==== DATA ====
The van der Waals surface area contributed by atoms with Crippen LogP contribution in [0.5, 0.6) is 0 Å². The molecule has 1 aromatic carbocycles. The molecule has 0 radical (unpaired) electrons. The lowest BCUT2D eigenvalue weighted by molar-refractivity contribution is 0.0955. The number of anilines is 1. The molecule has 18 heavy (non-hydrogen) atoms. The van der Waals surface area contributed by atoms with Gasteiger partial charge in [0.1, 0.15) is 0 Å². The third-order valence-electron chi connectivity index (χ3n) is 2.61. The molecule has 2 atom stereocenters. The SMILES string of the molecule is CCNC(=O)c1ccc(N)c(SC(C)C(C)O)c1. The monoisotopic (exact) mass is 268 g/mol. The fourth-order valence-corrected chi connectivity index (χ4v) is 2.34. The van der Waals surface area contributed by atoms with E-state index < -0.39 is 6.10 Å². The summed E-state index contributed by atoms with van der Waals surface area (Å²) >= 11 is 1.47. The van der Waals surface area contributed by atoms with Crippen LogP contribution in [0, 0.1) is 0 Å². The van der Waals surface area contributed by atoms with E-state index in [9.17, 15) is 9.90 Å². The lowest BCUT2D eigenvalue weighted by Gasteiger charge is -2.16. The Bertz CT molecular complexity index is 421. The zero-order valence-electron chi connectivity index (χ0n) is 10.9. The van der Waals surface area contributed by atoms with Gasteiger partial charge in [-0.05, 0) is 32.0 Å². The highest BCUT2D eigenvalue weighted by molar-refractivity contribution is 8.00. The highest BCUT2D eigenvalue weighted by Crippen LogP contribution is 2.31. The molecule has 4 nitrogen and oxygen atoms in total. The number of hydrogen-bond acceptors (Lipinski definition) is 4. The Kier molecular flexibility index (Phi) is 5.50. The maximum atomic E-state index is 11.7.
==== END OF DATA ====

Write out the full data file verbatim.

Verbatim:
The van der Waals surface area contributed by atoms with Crippen LogP contribution in [0.5, 0.6) is 0 Å². The molecule has 1 aromatic carbocycles. The molecule has 0 radical (unpaired) electrons. The lowest BCUT2D eigenvalue weighted by molar-refractivity contribution is 0.0955. The number of anilines is 1. The molecule has 18 heavy (non-hydrogen) atoms. The van der Waals surface area contributed by atoms with Gasteiger partial charge in [0.1, 0.15) is 0 Å². The third-order valence-electron chi connectivity index (χ3n) is 2.61. The molecule has 2 atom stereocenters. The SMILES string of the molecule is CCNC(=O)c1ccc(N)c(SC(C)C(C)O)c1. The monoisotopic (exact) mass is 268 g/mol. The fourth-order valence-corrected chi connectivity index (χ4v) is 2.34. The van der Waals surface area contributed by atoms with E-state index < -0.39 is 6.10 Å². The summed E-state index contributed by atoms with van der Waals surface area (Å²) >= 11 is 1.47. The van der Waals surface area contributed by atoms with Crippen LogP contribution in [0, 0.1) is 0 Å². The van der Waals surface area contributed by atoms with E-state index in [9.17, 15) is 9.90 Å². The lowest BCUT2D eigenvalue weighted by Gasteiger charge is -2.16. The Bertz CT molecular complexity index is 421. The zero-order valence-electron chi connectivity index (χ0n) is 10.9. The van der Waals surface area contributed by atoms with Gasteiger partial charge in [-0.05, 0) is 32.0 Å². The highest BCUT2D eigenvalue weighted by molar-refractivity contribution is 8.00. The highest BCUT2D eigenvalue weighted by Crippen LogP contribution is 2.31. The molecule has 4 nitrogen and oxygen atoms in total. The number of hydrogen-bond acceptors (Lipinski definition) is 4. The Kier molecular flexibility index (Phi) is 5.50. The maximum atomic E-state index is 11.7.